• Playing in the yard can cause brain damage. How many regular population has CTE? We will never know since they will never give their brain up for study. This is not to deny the problem. But there is denial also on the anti football side of good science. Additionally do you know soccer has as many if not more concussions reported as a percent. (Football has 3 or more times the players of soccer so more potential). Of course 10% has left youth sports recently and I guess doing Play Station. Then Doctors can argue about how sedentary they are.

    Please have a real conversation on this. like damaged pineal glands are getting blamed for depression on returning war vets. On the notion that concussive noise damages the gland. yet who in the brain/concussion/cte industry wants to talk about that? Also are people allowed to have good ole fashion depression from an Identity crisis anymore? Work your whole life being a kid, playing a kids game, adored. And like that its over, gone. Im sure everyone could handle that. I question if that happened to our good Doctor if he would not get a bit down? Again not a denial. Just an accusation that the conversation is not being taken seriously by too many. Especially football. No denying that. But the so called leaders that should be doing the educating are in my opinion distracting from the real conversation which like most things important in life not so simple.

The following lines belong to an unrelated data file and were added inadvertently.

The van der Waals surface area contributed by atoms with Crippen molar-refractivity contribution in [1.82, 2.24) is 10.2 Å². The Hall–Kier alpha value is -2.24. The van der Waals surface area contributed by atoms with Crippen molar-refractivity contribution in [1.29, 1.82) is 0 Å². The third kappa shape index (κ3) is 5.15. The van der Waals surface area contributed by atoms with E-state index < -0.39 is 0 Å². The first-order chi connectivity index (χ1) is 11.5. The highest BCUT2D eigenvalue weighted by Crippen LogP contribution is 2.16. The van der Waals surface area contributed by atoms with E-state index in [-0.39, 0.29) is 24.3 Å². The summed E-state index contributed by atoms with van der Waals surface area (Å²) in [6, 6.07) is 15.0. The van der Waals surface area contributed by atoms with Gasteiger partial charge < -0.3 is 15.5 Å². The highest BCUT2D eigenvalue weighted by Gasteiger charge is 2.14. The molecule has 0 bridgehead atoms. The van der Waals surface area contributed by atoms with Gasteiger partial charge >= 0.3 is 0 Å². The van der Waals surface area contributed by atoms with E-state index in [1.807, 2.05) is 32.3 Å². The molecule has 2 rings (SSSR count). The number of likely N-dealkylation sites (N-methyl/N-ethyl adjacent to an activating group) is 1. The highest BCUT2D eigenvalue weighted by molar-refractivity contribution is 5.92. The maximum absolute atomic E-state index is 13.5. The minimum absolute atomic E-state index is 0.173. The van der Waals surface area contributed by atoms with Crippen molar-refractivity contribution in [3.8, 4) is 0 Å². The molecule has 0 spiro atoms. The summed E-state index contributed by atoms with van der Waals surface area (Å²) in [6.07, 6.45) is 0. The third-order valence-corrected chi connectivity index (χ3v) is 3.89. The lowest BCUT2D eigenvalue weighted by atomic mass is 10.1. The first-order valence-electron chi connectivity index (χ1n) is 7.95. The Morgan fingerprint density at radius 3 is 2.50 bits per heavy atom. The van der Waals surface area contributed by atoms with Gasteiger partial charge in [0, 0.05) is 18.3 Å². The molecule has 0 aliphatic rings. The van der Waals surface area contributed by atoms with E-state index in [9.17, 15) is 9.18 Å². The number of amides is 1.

• Dr. Daniel Amen

      Yes, CTE is the result of repeated trauma to the brain most notably the result of contact sports, such as football, ice hockey, boxing, etc. In addition to soccer as you mentioned, cheerleading has a very high percentage rate of concussion. Untreated traumatic brain injury (or concussions) regardless of how they were sustained – from recreation, sport, falls, accidents, combat and so forth are an underlying cause (but not the only cause) of many problems including homelessness, substance and alcohol abuse, job and school failure, suicide, depression and ADD. I agree, more people in leadership positions, including parents, need to take this topic very seriously.

      • How does one treat what you cannot see? And isnt a concussion dead tissue never to come back again?

        • Dr. Daniel Amen

          A concussion causes injury to the brain which eventually causes the areas affected to have have lower activity and decreased blood flow. With treatment and healthy lifestyle choices, those cells can become more active again. Typically dead tissue is the result of a loss of blood and oxygen to the brain such as what can happen with strokes and anoxic brain injuries (loss of oxygen to the brain). Also, more severe head trauma (TBI) can cause profound injury to areas of the brain resulting in severely decreased activity making the affected areas vulnerable to cell death.

  • majorcurry

    If If we stop playing football, what excuse will we use for being stupid?

  • Kristi Kiki Krueger Brennan

    Dr Amen. I had a stroke and I now have cognitive deficits. Would taking Brain & Body Power Max help me to get better?

    • Hi Kristi, Brain & Body Power Max has many components to support brain health. But as always, please, check with your physician.